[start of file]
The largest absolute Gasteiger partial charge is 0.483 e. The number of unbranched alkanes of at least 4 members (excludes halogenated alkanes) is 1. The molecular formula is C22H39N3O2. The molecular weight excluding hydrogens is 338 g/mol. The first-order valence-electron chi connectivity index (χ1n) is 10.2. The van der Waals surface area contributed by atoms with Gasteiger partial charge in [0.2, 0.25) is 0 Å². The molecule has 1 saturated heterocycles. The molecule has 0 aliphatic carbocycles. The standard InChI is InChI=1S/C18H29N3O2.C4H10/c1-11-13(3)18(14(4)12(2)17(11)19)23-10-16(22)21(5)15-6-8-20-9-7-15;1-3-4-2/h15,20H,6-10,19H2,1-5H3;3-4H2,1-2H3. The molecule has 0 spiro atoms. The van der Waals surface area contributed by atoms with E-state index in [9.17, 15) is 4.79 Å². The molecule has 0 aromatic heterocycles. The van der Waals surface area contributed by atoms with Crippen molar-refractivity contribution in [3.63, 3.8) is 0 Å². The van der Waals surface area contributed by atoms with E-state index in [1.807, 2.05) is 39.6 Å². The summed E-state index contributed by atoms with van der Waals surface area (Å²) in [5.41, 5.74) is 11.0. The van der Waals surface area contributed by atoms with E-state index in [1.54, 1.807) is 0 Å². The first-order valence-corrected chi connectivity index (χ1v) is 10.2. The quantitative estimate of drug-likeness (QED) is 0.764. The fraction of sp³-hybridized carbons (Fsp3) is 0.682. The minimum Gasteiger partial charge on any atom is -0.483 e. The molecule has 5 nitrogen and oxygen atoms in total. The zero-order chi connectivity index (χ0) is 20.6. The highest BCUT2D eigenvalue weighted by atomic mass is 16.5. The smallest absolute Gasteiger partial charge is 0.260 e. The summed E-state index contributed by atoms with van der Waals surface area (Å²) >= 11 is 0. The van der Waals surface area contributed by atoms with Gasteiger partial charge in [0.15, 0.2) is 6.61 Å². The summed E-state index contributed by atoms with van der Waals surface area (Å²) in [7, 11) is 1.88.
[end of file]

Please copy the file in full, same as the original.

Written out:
The largest absolute Gasteiger partial charge is 0.483 e. The number of unbranched alkanes of at least 4 members (excludes halogenated alkanes) is 1. The molecular formula is C22H39N3O2. The molecular weight excluding hydrogens is 338 g/mol. The first-order valence-electron chi connectivity index (χ1n) is 10.2. The van der Waals surface area contributed by atoms with Gasteiger partial charge in [0.2, 0.25) is 0 Å². The molecule has 1 saturated heterocycles. The molecule has 0 aliphatic carbocycles. The standard InChI is InChI=1S/C18H29N3O2.C4H10/c1-11-13(3)18(14(4)12(2)17(11)19)23-10-16(22)21(5)15-6-8-20-9-7-15;1-3-4-2/h15,20H,6-10,19H2,1-5H3;3-4H2,1-2H3. The molecule has 0 spiro atoms. The van der Waals surface area contributed by atoms with E-state index in [9.17, 15) is 4.79 Å². The molecule has 0 aromatic heterocycles. The van der Waals surface area contributed by atoms with Crippen molar-refractivity contribution in [3.63, 3.8) is 0 Å². The van der Waals surface area contributed by atoms with E-state index in [1.807, 2.05) is 39.6 Å². The summed E-state index contributed by atoms with van der Waals surface area (Å²) in [5.41, 5.74) is 11.0. The van der Waals surface area contributed by atoms with E-state index in [1.54, 1.807) is 0 Å². The first-order valence-corrected chi connectivity index (χ1v) is 10.2. The quantitative estimate of drug-likeness (QED) is 0.764. The fraction of sp³-hybridized carbons (Fsp3) is 0.682. The minimum Gasteiger partial charge on any atom is -0.483 e. The molecule has 5 nitrogen and oxygen atoms in total. The zero-order chi connectivity index (χ0) is 20.6. The highest BCUT2D eigenvalue weighted by atomic mass is 16.5. The smallest absolute Gasteiger partial charge is 0.260 e. The summed E-state index contributed by atoms with van der Waals surface area (Å²) >= 11 is 0. The van der Waals surface area contributed by atoms with Gasteiger partial charge in [0.15, 0.2) is 6.61 Å². The summed E-state index contributed by atoms with van der Waals surface area (Å²) in [7, 11) is 1.88.